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Plant Medicine: A Softer, Gentler Approach to Healing

Story at-a-glance -

  • Dr. Barbara Fougere is an integrative veterinarian with a practice in Sydney, Australia, where she is best known for her skills as an herbalist
  • Dr. Fougere began studying alternative therapies 30 years ago so she could offer more help to her patients than conventional medicine provides
  • Dr. Fougere recently helped a veterinarian in Iran cure a fatal poultry disease that was killing 1,400 chickens a day

By Dr. Becker

Today I’m chatting with Dr. Barbara Fougere. Dr. Fougere runs a thriving integrative veterinary practice, All Natural Vet Care, in Sydney, Australia, and she’s also an herbalist.

As a youngster, Dr. Fougere had migraine headaches. She lived in Perth in Western Australia at the time, and her family’s general practitioner happened to be Chinese. Dr. Fougere received acupuncture for her migraines starting at about age 11, during a time when the treatment wasn’t widely practiced in western cultures.

She grew up thinking of acupuncture as a mainstream type of treatment rather than an alternative therapy, which is probably what spurred her interest in integrative medicine. She was curious about alternative ways of treating both people and animals that went beyond and/or incorporated conventional medicine.

“Having these tools in my toolbox really helps me with problems that can’t be solved just using conventional medicine alone,” says Dr. Fougere.

In her final year of veterinary school, Dr. Fougere had the opportunity to take a complementary medicine course as an elective. She feels fortunate the course was taught by a professor who had lived in China for 14 years.

Finding New Ways to Solve Difficult Problems

Dr. Fougere graduated from veterinary school in 1986, and at the time there were no integrative vet practices in existence, so she had to start her career in a conventional practice.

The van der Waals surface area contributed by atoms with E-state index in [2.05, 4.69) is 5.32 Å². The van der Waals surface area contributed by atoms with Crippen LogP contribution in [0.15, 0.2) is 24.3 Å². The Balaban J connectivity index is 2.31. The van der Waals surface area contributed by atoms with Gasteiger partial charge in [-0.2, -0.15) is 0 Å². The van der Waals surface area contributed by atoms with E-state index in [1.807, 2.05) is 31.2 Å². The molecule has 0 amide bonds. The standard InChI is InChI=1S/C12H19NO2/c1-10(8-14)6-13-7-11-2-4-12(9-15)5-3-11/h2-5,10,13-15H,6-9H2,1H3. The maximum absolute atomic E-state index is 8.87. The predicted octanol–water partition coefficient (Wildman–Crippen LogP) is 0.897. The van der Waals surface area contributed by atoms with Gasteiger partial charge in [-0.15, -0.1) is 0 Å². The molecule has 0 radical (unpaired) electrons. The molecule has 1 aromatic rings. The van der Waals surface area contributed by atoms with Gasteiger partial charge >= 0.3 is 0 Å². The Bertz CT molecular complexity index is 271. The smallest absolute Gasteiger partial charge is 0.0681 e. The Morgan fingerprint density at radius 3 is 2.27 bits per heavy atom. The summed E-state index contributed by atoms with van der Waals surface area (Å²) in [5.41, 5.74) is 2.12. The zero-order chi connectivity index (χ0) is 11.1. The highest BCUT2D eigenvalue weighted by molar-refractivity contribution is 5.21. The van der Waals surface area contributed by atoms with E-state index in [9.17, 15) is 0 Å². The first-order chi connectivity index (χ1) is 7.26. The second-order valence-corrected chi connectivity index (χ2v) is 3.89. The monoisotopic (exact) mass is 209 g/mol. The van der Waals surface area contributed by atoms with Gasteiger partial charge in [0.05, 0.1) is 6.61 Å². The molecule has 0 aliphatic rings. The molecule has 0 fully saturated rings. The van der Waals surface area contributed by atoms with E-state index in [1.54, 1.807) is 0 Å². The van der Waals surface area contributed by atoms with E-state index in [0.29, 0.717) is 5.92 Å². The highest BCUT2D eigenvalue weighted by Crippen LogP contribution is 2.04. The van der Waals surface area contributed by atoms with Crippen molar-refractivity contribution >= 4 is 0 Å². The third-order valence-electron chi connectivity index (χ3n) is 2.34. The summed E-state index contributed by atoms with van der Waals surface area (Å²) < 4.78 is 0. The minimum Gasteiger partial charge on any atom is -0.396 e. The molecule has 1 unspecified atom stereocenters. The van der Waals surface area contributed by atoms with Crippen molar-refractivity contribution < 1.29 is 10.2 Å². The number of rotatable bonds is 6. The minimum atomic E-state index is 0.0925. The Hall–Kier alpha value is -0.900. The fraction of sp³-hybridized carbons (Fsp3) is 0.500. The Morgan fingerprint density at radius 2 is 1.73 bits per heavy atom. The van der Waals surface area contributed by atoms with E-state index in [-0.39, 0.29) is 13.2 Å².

However, her interest in alternative medicine drove her to take on further studies. “I pretty much studied for another 30 years,” says Dr. Fougere, “just finding new ways to solve different problems. Setting up my own integrative practice was just a natural progression.”

Back home in Sydney, Dr. Fougere is most well known as an herbalist. She explains her passion for herbs this way:

“Strangely enough, one of my favorite subjects in the university was pharmacology – how we’ve got these cells in our body that respond to different medications. It just so happens we’ve got the same cells that respond to chemicals in plants.”

She is fascinated by the complexity of plants and plant medicine. As compared to drugs, “Plants are a lot gentler,” explains Dr. Fougere. “They have some built-in mechanisms to avoid side effects and things like that. It’s a very soft and gentle approach. We’re actually helping the body select what it needs to get better.”

An Herb Cures an Untreatable Fatal Disease in Chickens

Dr. Fougere also teaches about herbs, and she has veterinary students from 50 different countries around the world. They are primarily veterinarians who are looking for additional tools to help their patients.

“It’s truly one of the most satisfactory and rewarding things I’ve ever done,” says Dr. Fougere, “to help inspire veterinarians to explore different ways of treating illness.” Her students return home and write to tell her about cases they’re treating, and they tell her, “It works!”

Dr. Fougere has a wonderful story that demonstrates how holistic and integrative veterinarians and other animal healers across the world network and connect to share information. I asked her to share the story with us.

“Well, 80 percent of the world’s population actually relies on plant-based medicine,” says Dr. Fougere. “They don’t have access to the drugs we do.”

Recently a poultry vet in Iran contacted her. “I don’t know much about poultry,” admits Dr. Fougere, “but I know a bit about herbs.” The veterinarian in Iran got in touch with her because he was dealing with an outbreak of Newcastle disease, which is a fatal virus that affects chickens.

The vet wanted to know if Dr. Fougere could suggest anything he could use to help his flock, so she recommended an herb that he happened to be familiar with, and suggested a dose.

The vet got back in touch with her after using the herb at the dose she suggested to let her know the death rate in chickens had plummeted from a high of 1400 a day, to 1200, to 800, to 50, to 40, and finally to 0 over the course of about a week.

“That makes me really excited,” says Dr. Fougere, “because that’s a disease we don’t have a treatment for in conventional medicine.”

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Funding for Research into Alternative Therapies is Needed

Dr. Fougere would like to see funding, if and when it becomes available, go toward research into these types of devastating diseases. For example, if an herb is the solution to Newcastle disease, “let’s find out how it works, why it works, and if it’s going to be helpful for other patients,” says Dr. Fougere.

I couldn’t agree more, and Dr. Fougere’s Newcastle example demonstrates what can happen when we spread the word and remain open to the idea of alternative therapies. Many thanks to Dr. Barbara Fougere for joining me today!